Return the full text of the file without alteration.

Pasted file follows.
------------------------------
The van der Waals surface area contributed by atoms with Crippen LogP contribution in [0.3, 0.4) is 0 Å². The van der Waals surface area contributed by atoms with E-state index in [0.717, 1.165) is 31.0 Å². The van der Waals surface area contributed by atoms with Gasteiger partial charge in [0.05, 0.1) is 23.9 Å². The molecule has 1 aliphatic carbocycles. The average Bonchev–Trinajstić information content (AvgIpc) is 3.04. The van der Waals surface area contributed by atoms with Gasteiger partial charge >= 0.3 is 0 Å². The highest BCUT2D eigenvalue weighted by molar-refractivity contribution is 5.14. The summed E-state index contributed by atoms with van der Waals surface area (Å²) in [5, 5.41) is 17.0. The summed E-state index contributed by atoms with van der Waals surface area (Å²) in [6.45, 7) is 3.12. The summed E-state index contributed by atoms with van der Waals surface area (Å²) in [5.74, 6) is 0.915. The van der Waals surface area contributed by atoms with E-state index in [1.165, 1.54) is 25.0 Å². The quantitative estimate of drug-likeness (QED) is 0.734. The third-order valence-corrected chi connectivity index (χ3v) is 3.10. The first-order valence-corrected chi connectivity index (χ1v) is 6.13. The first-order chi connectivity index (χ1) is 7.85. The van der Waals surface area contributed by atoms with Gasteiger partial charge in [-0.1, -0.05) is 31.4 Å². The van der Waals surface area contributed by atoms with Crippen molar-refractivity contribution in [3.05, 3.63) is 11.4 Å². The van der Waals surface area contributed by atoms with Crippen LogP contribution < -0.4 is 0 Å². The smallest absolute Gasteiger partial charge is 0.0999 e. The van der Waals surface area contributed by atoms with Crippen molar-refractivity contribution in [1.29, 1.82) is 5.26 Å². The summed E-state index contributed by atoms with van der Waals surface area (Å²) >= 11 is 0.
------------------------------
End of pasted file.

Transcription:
The van der Waals surface area contributed by atoms with Crippen LogP contribution in [0.3, 0.4) is 0 Å². The van der Waals surface area contributed by atoms with E-state index in [0.717, 1.165) is 31.0 Å². The van der Waals surface area contributed by atoms with Gasteiger partial charge in [0.05, 0.1) is 23.9 Å². The molecule has 1 aliphatic carbocycles. The average Bonchev–Trinajstić information content (AvgIpc) is 3.04. The van der Waals surface area contributed by atoms with Gasteiger partial charge >= 0.3 is 0 Å². The highest BCUT2D eigenvalue weighted by molar-refractivity contribution is 5.14. The summed E-state index contributed by atoms with van der Waals surface area (Å²) in [5, 5.41) is 17.0. The summed E-state index contributed by atoms with van der Waals surface area (Å²) in [6.45, 7) is 3.12. The summed E-state index contributed by atoms with van der Waals surface area (Å²) in [5.74, 6) is 0.915. The van der Waals surface area contributed by atoms with E-state index in [1.165, 1.54) is 25.0 Å². The quantitative estimate of drug-likeness (QED) is 0.734. The third-order valence-corrected chi connectivity index (χ3v) is 3.10. The first-order valence-corrected chi connectivity index (χ1v) is 6.13. The first-order chi connectivity index (χ1) is 7.85. The van der Waals surface area contributed by atoms with Gasteiger partial charge in [-0.1, -0.05) is 31.4 Å². The van der Waals surface area contributed by atoms with Crippen molar-refractivity contribution in [3.05, 3.63) is 11.4 Å². The van der Waals surface area contributed by atoms with Crippen LogP contribution < -0.4 is 0 Å². The smallest absolute Gasteiger partial charge is 0.0999 e. The van der Waals surface area contributed by atoms with Crippen molar-refractivity contribution in [1.29, 1.82) is 5.26 Å². The summed E-state index contributed by atoms with van der Waals surface area (Å²) >= 11 is 0.